- Elementary Row Operations
- Elementary Matrix
There are three types of elementary matrices, which correspond to three types of row operations (respectively, column operations):
- Row Switching
- Row Multiplication
- Row Addition
An square matrix is called an elementary matrix if it can be obtained from an identity matrix of the same size by performing a single elementary row operation.
If E is an elementary matrix, to apply the elementary row operation to a matrix A, one multiplies A by the elementary matrix on the left (right for column operations). The elementary matrix for any row operation is obtained by executing the operation on the identity matrix.
import numpy as np
- How to tell if a matrix is invertible
- How to find the inverse
For any square matrix A, if there exist a matrix B of the same size such that
$$ AB = BA = I $$
then A is said to be invertible and B is called an inverse of A.
If no such B can be found, then A is said to be singular.
Note: all elementary matrices are invertible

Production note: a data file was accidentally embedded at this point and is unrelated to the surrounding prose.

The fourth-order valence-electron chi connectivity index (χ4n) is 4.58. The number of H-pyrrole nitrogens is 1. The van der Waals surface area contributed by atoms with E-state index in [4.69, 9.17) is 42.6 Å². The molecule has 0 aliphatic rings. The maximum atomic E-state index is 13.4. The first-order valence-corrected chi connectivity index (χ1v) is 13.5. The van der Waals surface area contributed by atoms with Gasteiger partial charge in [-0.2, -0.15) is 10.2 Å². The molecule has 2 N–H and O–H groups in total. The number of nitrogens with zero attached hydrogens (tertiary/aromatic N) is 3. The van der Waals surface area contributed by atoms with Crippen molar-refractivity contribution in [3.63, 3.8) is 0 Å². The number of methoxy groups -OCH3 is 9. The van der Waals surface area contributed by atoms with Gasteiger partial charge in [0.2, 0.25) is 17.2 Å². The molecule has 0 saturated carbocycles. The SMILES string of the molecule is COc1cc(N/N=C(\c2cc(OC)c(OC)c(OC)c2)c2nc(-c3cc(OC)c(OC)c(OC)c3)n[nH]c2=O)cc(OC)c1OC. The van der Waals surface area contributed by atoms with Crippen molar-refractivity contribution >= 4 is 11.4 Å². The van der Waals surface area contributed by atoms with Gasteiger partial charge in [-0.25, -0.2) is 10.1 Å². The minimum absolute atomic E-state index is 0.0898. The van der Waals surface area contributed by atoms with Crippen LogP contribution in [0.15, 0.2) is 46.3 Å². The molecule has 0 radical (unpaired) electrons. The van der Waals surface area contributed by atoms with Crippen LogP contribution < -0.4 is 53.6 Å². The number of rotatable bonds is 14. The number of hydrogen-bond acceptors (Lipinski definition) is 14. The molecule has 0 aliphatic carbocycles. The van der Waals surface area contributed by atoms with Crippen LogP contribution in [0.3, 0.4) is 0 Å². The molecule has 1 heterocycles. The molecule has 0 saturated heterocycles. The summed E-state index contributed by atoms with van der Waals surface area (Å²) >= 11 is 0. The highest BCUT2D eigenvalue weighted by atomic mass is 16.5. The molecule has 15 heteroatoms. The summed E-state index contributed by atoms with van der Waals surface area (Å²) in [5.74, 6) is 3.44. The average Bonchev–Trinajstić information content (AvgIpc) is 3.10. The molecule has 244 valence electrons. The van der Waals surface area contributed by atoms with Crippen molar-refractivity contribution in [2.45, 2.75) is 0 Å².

A matrix A is invertible if and only if A can be expressed as the product of elementary matrices.
Or, refering to Elementary Linear Algebra with Applications by Howard Anton
, if A is an n by n matrix, then the following statements are equivalent, that is, all true or all false:
- A is invertible
- Ax=0 has only the trivial solution
- The reduced row echelon form of A is an identity matrix
- A is expressible as a product of elementary matrices
In practice, we decides the invertibility of a square matrix by computing its determinant, i.e.,
A square matrix A is invertible if and only if $ det(A) != 0$
Over the year, many methods have been develop to find the inverse of a square matrix. Here I only list a few. For more information, see the wikipage
- Gaussian elimination
- Analytic solution
Finds the inverse of a matrix by decomposing a matix into products of elementary matrices. See here for details.
The computational complexity of the method is $ O(n^3) $. See here for details.